The Garment District: 38th Street 3 Ways

I've been attending events surrounding the New York City Garment District, one of those concentrated areas of artistic and innovative types that makes cities like New York cultural hot-spots.
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Over the past week, I've been attending events surrounding the launch of Made in Midtown, the CFDA and New York Design Trust's sprawling multimedia study of the New York City Garment District, complete with interactive maps, data, photographs and videos from Manhattan's last bastion of manufacturing. Sarah Williams, the urban planner who turned statistics into info-graphics and maps like the one below, referred to the area as a "creative cluster"-- one of those concentrated areas of artistic and innovative types that makes cities like New York cultural hot-spots.

Map by Sarah Williams, Spatial Information Design Lab

What's great about the Made in Midtown project is that in addition to creating a virtual version of the Garment District for all the world to visit, it has the potential to make another "creative cluster" around the discussion of the area's future, which will be influenced by city planning and zoning regulations.

At the project launch party, I chatted with a few dynamic women from the fashion world, each of whom has a little personal piece of 38th Street's history.

Fern Mallis, photo by Jenni Avins

First, Fern Mallis told me she grew up with the Garment District, and reminisced about riding the subway from Brooklyn to visit her dad at work on 38th Street and Fifth Avenue, where he sold women's scarves. She said that watching female designers at work in the neighborhood opened her eyes to the possibilities of a profession outside the home -- unusual for women that time.

"It wasn't when every mother was working," she said.

Not bad for the woman who established New York Fashion Week during her tenure at IMG, and now counts the production firm among her clients as a newly independent consultant. Ms. Mallis, sporting a lovely tan, said this summer she'll be spending as much time as possible at the beach - albeit with her two Blackberries - before she hits the ground running at Fashion Week this fall.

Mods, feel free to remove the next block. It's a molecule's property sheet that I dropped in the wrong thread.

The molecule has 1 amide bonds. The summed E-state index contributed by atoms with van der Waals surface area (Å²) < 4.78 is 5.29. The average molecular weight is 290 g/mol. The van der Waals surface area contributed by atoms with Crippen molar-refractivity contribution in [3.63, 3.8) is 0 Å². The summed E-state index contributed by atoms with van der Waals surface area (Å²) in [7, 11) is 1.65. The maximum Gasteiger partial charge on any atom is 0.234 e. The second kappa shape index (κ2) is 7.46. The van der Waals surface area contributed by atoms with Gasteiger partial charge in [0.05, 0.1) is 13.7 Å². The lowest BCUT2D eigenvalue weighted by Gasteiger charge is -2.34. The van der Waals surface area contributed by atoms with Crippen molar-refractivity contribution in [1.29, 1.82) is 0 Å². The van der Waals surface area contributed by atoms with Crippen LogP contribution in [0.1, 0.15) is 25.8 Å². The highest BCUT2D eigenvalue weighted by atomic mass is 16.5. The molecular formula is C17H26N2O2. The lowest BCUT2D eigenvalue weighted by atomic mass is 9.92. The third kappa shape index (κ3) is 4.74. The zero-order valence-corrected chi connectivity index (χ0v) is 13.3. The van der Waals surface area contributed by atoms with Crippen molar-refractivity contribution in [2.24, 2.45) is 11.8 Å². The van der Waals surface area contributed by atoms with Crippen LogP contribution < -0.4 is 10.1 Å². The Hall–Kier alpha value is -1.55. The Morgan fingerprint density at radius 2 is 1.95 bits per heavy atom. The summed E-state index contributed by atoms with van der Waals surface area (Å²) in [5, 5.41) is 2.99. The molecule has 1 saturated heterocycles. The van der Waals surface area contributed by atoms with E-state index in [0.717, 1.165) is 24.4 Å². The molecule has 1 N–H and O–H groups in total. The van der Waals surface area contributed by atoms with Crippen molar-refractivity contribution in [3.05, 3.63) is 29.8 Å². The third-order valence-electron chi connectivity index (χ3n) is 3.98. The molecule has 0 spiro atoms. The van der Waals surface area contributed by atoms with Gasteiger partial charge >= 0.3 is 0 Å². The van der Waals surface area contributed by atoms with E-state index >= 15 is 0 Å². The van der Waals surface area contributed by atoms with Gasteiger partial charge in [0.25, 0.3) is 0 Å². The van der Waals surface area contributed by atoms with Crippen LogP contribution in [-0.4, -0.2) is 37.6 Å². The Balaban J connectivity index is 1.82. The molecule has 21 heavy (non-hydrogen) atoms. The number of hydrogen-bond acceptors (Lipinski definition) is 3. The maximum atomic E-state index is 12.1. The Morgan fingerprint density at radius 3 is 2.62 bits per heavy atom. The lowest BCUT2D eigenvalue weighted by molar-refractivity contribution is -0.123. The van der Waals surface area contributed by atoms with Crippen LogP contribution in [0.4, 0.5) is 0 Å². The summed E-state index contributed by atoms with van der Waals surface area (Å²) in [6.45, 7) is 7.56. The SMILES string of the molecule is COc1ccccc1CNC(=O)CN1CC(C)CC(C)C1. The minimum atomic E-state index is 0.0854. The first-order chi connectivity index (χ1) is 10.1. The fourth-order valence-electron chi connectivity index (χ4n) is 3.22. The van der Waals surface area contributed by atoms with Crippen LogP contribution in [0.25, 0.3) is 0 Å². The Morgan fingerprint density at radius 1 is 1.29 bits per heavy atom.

After I bid Ms. Mallis goodbye, I found Tina Schenk, who founded Werkstatt, her small garment factory, in 2008 on 38th Street -- the very same street where Ms. Mallis learned women could work.

After a year, Tina's business was doing so well that she had to move to a bigger space on 36th Street. That sun-filled space is where the Made in Midtown folks shot this short video, which focuses on pattern-making, just one step of the garment production process. Tina showed me a jacket she made for Joel Diaz and Christina LaPens' Spring 2009 collection for Jolibe, one of the 12 fashion labels awarded a space in the CFDA's Fashion Incubator on, you guessed it, 38th Street.


Joel Diaz of Jolibe and Christina LaPens of Jolibe

Meanwhile, Christina LaPens, Joel's partner in work and life - and one of those working moms Fern Mallis was referring to - was wondering whether she ought to get home to relieve the babysitter. Luckily, she was only a couple blocks away, since the couple moved their home to a new building earlier this year, incidentally, just a block away from the Incubator on, yup, 38th Street.

Christina was a little sheepish about her home in a new luxury LEED-certified high-rise.

"It's what they're trying to stop," Christina said, referring to the traditional tenants of the Garment District celebrating around her.

Fern Mallis commented on the irony.

"Everybody thinks they love change," she said. "But they don't -- especially in the fashion industry."

But it's because of that luxury high-rise a block away from Christina and Joel's
that they've been able to bring their business to the Garment District at all, enriching the creative cluster.

It's plain to see the plot is thickening in the Garment District.

To take part in the discussion, check out, Made in Midtown or, better yet, attend one of the New York Design Trust's upcoming talks on the topic.